This is action: the class of 2024

You may not know Dylan Foster ’24 by name, but fellow students recognize him as an active and positive presence all around campus.

Dylan Foster stands in front of Mauney Hall

“In my senior year, I looked back at how far I’ve come, all I’ve been involved with, and I said to myself ‘OK, I’ve done all these things in the past. I’m in all these organizations, but this is the year to really put it all into action,’” shared Foster, who most recently was the co-host for the Student Life Awards. “I wanted to create events and use my voice to make an impact for students.”

In October 2023, Foster decided the way he wanted to deliver that impact was by planning and executing a Career Week in the spring to help his fellow graduates get ready to enter the job market. Foster received no class credits or service hours for the project, which was based purely in a mission to support his fellow students.

“My mom was a college counselor for 20 years, then she went to work in human resources for our county school system. Seeing her work with people in all stages of the job search and hiring process inspired me to bring people together to share that knowledge,” he said.

Working closely with Katie Wohlman, director of career and professional development, and Casey Stafford, director of student involvement and leadership, Foster spearheaded organizing activities ranging from resume workshops to building a professional wardrobe with the Career Closet to a full career fair with local employers. 

"Dylan's passion for encouraging his peers shines through all he has done throughout his time at LR, but especially this spring – planning the Career Fair and hosting the Student Life Awards – with so much energy, excitement and joy,” shared Stafford.

In his time at LR, Foster has played offensive line for a nationally ranked Bears football team while serving as a resident assistant, Student Government Association (SGA) secretary, Omega Psi Phi Fraternity, Inc. chapter president, a member of the LR Athletics Diversity and Inclusion Council and an NCAA Division II Student-Athlete Advisory Committee (SAAC) representative – all while majoring in sports management with a finance minor.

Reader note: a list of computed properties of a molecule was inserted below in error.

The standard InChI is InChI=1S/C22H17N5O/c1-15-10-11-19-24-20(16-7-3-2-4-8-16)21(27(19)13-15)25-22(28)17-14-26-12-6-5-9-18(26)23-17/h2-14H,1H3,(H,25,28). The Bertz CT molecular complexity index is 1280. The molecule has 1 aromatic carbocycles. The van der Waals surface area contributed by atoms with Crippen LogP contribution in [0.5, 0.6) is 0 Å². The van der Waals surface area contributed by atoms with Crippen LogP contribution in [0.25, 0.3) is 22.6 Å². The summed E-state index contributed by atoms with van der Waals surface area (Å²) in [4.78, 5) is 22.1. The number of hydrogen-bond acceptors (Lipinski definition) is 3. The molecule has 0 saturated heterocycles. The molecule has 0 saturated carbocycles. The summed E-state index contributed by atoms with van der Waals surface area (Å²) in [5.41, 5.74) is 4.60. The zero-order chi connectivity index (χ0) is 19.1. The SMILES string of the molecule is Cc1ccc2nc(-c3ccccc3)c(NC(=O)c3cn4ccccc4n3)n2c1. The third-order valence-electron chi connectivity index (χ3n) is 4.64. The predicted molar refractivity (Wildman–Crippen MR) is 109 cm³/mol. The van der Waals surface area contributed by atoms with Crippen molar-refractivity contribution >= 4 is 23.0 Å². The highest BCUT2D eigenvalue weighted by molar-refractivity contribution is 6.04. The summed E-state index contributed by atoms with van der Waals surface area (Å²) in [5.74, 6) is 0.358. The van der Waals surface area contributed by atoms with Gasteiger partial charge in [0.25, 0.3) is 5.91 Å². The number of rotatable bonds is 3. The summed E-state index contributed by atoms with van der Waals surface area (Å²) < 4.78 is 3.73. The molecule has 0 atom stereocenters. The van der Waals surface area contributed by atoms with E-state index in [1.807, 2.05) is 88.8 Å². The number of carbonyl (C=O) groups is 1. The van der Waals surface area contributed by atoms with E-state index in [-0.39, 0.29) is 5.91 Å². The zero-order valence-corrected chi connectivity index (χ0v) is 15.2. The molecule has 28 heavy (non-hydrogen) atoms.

“I was lucky enough to get a scholarship to come to Lenoir-Rhyne because people were willing to take a chance on me,” Foster shared. “If someone takes a chance on you, then you have to excel and do what needs to be done. I feel like I’ve done that, like I’ve accomplished a lot here.”

Dylan Foster stands in front of Mauney Hall

Those accomplishments haven’t come without challenges. After touring the campus and talking with the football team and coaching staff, Foster was eager to come to LR, where he could be part of a player-centered athletic program with academics that would lead him to his professional goals in sports management. However, the class of 2024 arrived on campus in the fall of 2020 amid the social distancing restrictions of COVID-19, which proved especially challenging for Foster’s outgoing personality.

“It was not what I thought college was going to be like. I need to talk to people, to see people face to face. That’s how I interact,” he said. “I called my mom early on and told her I wanted to just come home, and she told me to stick with it, that all this would be worth it in the end. It really has been, and that’s the advice I’d pass along to new students – keep going, and great things will happen.”

One of those great things was winning the South Atlantic Conference (SAC) football championship in 2023. 

“We were a really special team. We’d been through a lot together – I’d recovered from two injuries to be there,” Foster shared. “I’ll never forget that moment when the game clock hit zero and that win became a reality for us.”

According to Foster, though, his presentation as a new member of Omega Psi Phi – on April 9, 2022 – ranks as one of the best days of his life. 

“It was the same day as our spring football game, so I had to play, but I also had to get ready – get my hair cut, get my boots on. My family came to see the game and the presentation,” Foster explained. “Then I got hurt in the game and was afraid that would affect my performance that night at the presentation, but I was able to power through. It was the greatest day, just that feeling when you've been working for something for so long and you finally accomplish it. That’s also how graduating feels.”


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